Climate security and fuel security both depend on upgrading infrastructure, and especially end-use infrastructure, says Walt Patterson in a Chatham House paper released in June 2007. Investment in climate and fuel security should be encouraged – by investing in technologies that use fuels and electricity, rather than in the energy supply chain, he argues.
It is widely acknowledged that in order to reduce climate change, the energy sector must act, states the author. In addition, the fact that Russia cut off the gas supply to Ukraine in 2006 outlined the EU’s vulnerability to potential interruptions of gas imports. Pressure on the global supply of hydrocarbon from customers such as China and India – together with the increased ‘politisation’ of the energy market – has put energy security high on the agenda of OECD and non-OECD countries, concludes the author.
However, the traditional language of energy policy concentrates on flows of fuels and electricity as commodities in short-term batch transaction, notes the author. For example, the term ‘energy technologies’ refers to technologies that produce electricity, and ‘energy statistics’ aim to measure the consumption and production of energy.
The author rejects such a conception of energy, noting that fuel or electricity are themselves useless, while it is technologies such as the lamp, motor, and computer that are the commodities delivering the services.
Thus for him, the energy issue is an infrastructure issue and not a commodity issue. Moreover, focusing policy on the improvement of technologies would deliver a more reliable service while using less fuel and electricity, he claims. Both the issues of energy security and climate security could be addressed through the improvement of technologies that use fuel and electricity.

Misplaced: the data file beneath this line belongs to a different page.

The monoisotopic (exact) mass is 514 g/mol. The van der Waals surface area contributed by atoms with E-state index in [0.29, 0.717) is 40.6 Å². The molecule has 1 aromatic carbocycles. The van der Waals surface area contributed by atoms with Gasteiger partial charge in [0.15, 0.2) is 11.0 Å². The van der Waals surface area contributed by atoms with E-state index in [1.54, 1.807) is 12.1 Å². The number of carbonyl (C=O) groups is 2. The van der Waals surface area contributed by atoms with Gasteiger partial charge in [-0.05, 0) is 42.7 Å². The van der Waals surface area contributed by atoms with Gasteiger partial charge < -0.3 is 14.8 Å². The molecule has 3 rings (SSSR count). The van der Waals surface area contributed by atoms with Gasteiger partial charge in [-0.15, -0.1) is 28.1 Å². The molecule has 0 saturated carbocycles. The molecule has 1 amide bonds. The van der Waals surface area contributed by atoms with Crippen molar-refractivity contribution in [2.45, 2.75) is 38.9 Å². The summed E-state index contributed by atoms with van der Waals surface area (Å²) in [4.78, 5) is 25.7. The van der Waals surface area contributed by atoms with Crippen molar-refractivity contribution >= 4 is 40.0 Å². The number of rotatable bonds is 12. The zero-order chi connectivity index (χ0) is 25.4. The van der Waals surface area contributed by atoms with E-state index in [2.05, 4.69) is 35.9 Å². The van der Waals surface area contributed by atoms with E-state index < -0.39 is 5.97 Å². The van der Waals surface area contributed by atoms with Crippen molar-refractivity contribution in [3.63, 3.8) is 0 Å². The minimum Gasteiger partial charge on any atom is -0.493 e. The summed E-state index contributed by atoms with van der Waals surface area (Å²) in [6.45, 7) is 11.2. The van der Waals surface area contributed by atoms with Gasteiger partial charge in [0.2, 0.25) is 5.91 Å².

Non-controversial policy measures, such as improved insulation of buildings, doors and windows would be enough to cut carbon dioxide emissions in the housing sector considerably, states the author. Other technologies such as lighting, cooling and motive power could also be improved to give better energy-efficiency results. For example, a global switch to efficient lighting systems would trim the world’s electricity bill by nearly a tenth, and cut carbon emission far more than any cuts achieved so far through wind and solar power, the paper says.
The author therefore recommends a systemic approach that would take into account the fuel or energy required to run infrastructures, as well as end-use energy technologies. Such an approach would reveal the best ways to upgrade systems, increase investment, and develop the policies to foster such investment.
He concludes that policy-makers have to recognise the importance of infrastructure if a turning-point in the evolution of human energy systems is to be reached.